• Enough seating – at least 70,000 seats
  • At least 35,000 parking spaces within a mile of the stadium
  • A lot of space for the Gameday Experience and the NFL Experience – the latter of which requires anywhere from 850,000 to 1,000,000 square feet of space
  • Enough hotels, infrastructure, etc.

As much as smaller cities would love to host the Super Bowl, most of them simply don’t meet the requirements.

Now that we know a bit about the Super Bowl’s history, and how many times each city has hosted, let’s take a look at why cities might opt to host the event.

Benefits for the host city

Whether or not the Super Bowl actually brings benefits to the host city is a pressing question – and one that does not have a definitive answer. The NFL claims that host cities can bring in $300 to $500 million dollars by hosting the big game – and that would be indisputably profitable.

Here’s the problem: that figure is disputable. One economist says that the Super Bowl brings in $30 to $130 million. And because a new stadium can cost $250 million (and for 70K seats, a new stadium is usually a requirement), the city that’s hosting may end up losing money. And that’s without even accounting for the other infrastructure costs.

Then again, other economists argue that the long-term economic benefits of the Super Bowl outweigh its costs. They also point to the surge in happiness that city residents will see before, during, and after the event – and it’s difficult to calculate the economic impact of happiness. Who wouldn’t be smiling when the biggest football game of the year comes to town?

There’s one other potential benefit for the host city we want to talk about. If your home stadium is in the city that’s hosting, does it have an impact?

We have incredibly little data on that point. Tampa is technically the only team to have played in their home stadium – and they won. So, technically, hosts whose teams are playing in the Super Bowl have a 100% win rate.

That’s obviously junk data – one instance does not make for good statistics. Two other NFL teams played in their home cities when they were hosting, however – the Los Angeles Rams in Super Bowl XIV (they lost), and the 49ers in Super Bowl XIX (they won). In both cases, the stadium that hosted the Super Bowl was not the team’s home stadium.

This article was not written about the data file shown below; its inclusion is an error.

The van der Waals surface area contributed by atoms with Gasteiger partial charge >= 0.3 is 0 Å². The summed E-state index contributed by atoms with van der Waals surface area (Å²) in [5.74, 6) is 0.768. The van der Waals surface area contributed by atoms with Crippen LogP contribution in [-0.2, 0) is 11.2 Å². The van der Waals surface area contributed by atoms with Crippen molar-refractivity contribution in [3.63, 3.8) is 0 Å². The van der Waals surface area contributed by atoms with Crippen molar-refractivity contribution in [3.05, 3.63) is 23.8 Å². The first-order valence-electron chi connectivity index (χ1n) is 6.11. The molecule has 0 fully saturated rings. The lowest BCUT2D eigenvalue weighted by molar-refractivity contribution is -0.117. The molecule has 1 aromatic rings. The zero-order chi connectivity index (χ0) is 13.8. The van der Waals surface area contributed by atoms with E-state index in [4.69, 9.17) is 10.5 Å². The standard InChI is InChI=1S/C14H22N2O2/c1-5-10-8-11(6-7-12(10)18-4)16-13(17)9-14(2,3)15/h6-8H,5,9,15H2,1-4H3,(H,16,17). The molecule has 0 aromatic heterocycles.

Now that you know why cities might want to host the Super Bowl, and which cities have hosted in the past, let’s look at future Super Bowl locations:

Future Super Bowl Locations

We know where we’ve played football in the past – where are we going to do it in the future? Believe it or not, we’ve got some insight into which cities are going to host the Super Bowl for the next few years.

Super BowlCity (# if repeat)Stadium (# if repeat)
LVIInglewood (8)*SoFi Stadium
LVIIGlendale (4)State Farm Stadium (3)**
LVIVNew Orleans (11)Caesar Superdome (8)***

*Inglewood is part of the Greater L.A. area

**The State Farm Stadium was previously the University of Phoenix Stadium

***The Caesar Superdome was previously the Mercedes-Benz Superdome – and the Louisiana Superdome before that

With this Super Bowl LVIV, New Orleans ties Miami as the city that has hosted the Super Bowl the most often. The Superdome, in its various incarnations, has played host to the big game more often than any other stadium.


Now you know everything you’ve ever needed to know about Super Bowl host cities – and if you live in L.A., New Orleans, or Miami, there’s a pretty good chance your city has played host to the event once or twice. 

Go out and win games of Trivial Pursuit! Impress your friends with your Super Bowl knowledge! We’d generally advise against placing bets on where, say, Super Bowl LXX would be played – but if you’re going to place a bet, New Orleans, L.A., and Miami seem like decent places to put your money. (Again, this is not professional advice).

If you want even more in depth football knowledge, check out our NFL picks